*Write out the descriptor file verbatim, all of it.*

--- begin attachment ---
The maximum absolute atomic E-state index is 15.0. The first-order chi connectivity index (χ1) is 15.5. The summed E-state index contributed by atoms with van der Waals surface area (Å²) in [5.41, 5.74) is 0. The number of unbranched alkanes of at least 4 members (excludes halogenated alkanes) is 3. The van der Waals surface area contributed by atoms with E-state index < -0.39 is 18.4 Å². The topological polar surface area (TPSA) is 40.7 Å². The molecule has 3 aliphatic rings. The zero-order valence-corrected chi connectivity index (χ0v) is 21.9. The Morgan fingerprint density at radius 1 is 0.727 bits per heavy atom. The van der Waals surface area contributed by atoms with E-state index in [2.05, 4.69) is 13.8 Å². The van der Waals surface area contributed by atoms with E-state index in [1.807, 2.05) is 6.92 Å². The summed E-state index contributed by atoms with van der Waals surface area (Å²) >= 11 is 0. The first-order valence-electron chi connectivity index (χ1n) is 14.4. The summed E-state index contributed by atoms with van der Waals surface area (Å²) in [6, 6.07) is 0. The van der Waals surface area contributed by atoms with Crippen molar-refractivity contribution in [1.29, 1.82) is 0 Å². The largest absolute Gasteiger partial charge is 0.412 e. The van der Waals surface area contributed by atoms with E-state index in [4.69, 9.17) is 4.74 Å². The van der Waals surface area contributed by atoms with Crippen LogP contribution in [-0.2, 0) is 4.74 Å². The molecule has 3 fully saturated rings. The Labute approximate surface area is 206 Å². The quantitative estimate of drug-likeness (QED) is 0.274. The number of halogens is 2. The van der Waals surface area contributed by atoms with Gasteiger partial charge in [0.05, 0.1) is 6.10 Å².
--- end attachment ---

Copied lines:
The maximum absolute atomic E-state index is 15.0. The first-order chi connectivity index (χ1) is 15.5. The summed E-state index contributed by atoms with van der Waals surface area (Å²) in [5.41, 5.74) is 0. The number of unbranched alkanes of at least 4 members (excludes halogenated alkanes) is 3. The van der Waals surface area contributed by atoms with E-state index < -0.39 is 18.4 Å². The topological polar surface area (TPSA) is 40.7 Å². The molecule has 3 aliphatic rings. The zero-order valence-corrected chi connectivity index (χ0v) is 21.9. The Morgan fingerprint density at radius 1 is 0.727 bits per heavy atom. The van der Waals surface area contributed by atoms with E-state index in [2.05, 4.69) is 13.8 Å². The van der Waals surface area contributed by atoms with E-state index in [1.807, 2.05) is 6.92 Å². The summed E-state index contributed by atoms with van der Waals surface area (Å²) >= 11 is 0. The first-order valence-electron chi connectivity index (χ1n) is 14.4. The summed E-state index contributed by atoms with van der Waals surface area (Å²) in [6, 6.07) is 0. The van der Waals surface area contributed by atoms with Crippen molar-refractivity contribution in [1.29, 1.82) is 0 Å². The largest absolute Gasteiger partial charge is 0.412 e. The van der Waals surface area contributed by atoms with E-state index in [4.69, 9.17) is 4.74 Å². The van der Waals surface area contributed by atoms with Crippen LogP contribution in [-0.2, 0) is 4.74 Å². The molecule has 3 fully saturated rings. The Labute approximate surface area is 206 Å². The quantitative estimate of drug-likeness (QED) is 0.274. The number of halogens is 2. The van der Waals surface area contributed by atoms with Gasteiger partial charge in [0.05, 0.1) is 6.10 Å².